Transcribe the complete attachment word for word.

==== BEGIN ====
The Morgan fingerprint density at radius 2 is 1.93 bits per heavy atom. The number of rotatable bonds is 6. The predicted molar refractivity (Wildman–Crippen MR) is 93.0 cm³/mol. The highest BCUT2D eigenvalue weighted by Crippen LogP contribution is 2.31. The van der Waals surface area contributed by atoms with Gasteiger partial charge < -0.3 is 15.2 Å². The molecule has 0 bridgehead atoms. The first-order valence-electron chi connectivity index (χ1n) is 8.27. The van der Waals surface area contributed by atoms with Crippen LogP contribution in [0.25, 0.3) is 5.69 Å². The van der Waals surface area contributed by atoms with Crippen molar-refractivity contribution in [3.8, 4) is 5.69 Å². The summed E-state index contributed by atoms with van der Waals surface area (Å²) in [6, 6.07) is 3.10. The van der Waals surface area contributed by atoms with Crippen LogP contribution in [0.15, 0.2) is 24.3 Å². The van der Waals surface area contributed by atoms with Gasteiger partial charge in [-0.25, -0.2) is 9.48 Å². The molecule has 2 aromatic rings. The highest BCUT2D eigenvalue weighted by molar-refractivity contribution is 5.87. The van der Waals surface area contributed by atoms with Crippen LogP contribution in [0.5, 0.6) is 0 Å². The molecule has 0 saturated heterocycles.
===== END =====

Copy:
The Morgan fingerprint density at radius 2 is 1.93 bits per heavy atom. The number of rotatable bonds is 6. The predicted molar refractivity (Wildman–Crippen MR) is 93.0 cm³/mol. The highest BCUT2D eigenvalue weighted by Crippen LogP contribution is 2.31. The van der Waals surface area contributed by atoms with Gasteiger partial charge < -0.3 is 15.2 Å². The molecule has 0 bridgehead atoms. The first-order valence-electron chi connectivity index (χ1n) is 8.27. The van der Waals surface area contributed by atoms with Crippen LogP contribution in [0.25, 0.3) is 5.69 Å². The van der Waals surface area contributed by atoms with Crippen molar-refractivity contribution in [3.8, 4) is 5.69 Å². The summed E-state index contributed by atoms with van der Waals surface area (Å²) in [6, 6.07) is 3.10. The van der Waals surface area contributed by atoms with Crippen LogP contribution in [0.15, 0.2) is 24.3 Å². The van der Waals surface area contributed by atoms with Gasteiger partial charge in [-0.25, -0.2) is 9.48 Å². The molecule has 2 aromatic rings. The highest BCUT2D eigenvalue weighted by molar-refractivity contribution is 5.87. The van der Waals surface area contributed by atoms with Crippen LogP contribution in [0.5, 0.6) is 0 Å². The molecule has 0 saturated heterocycles.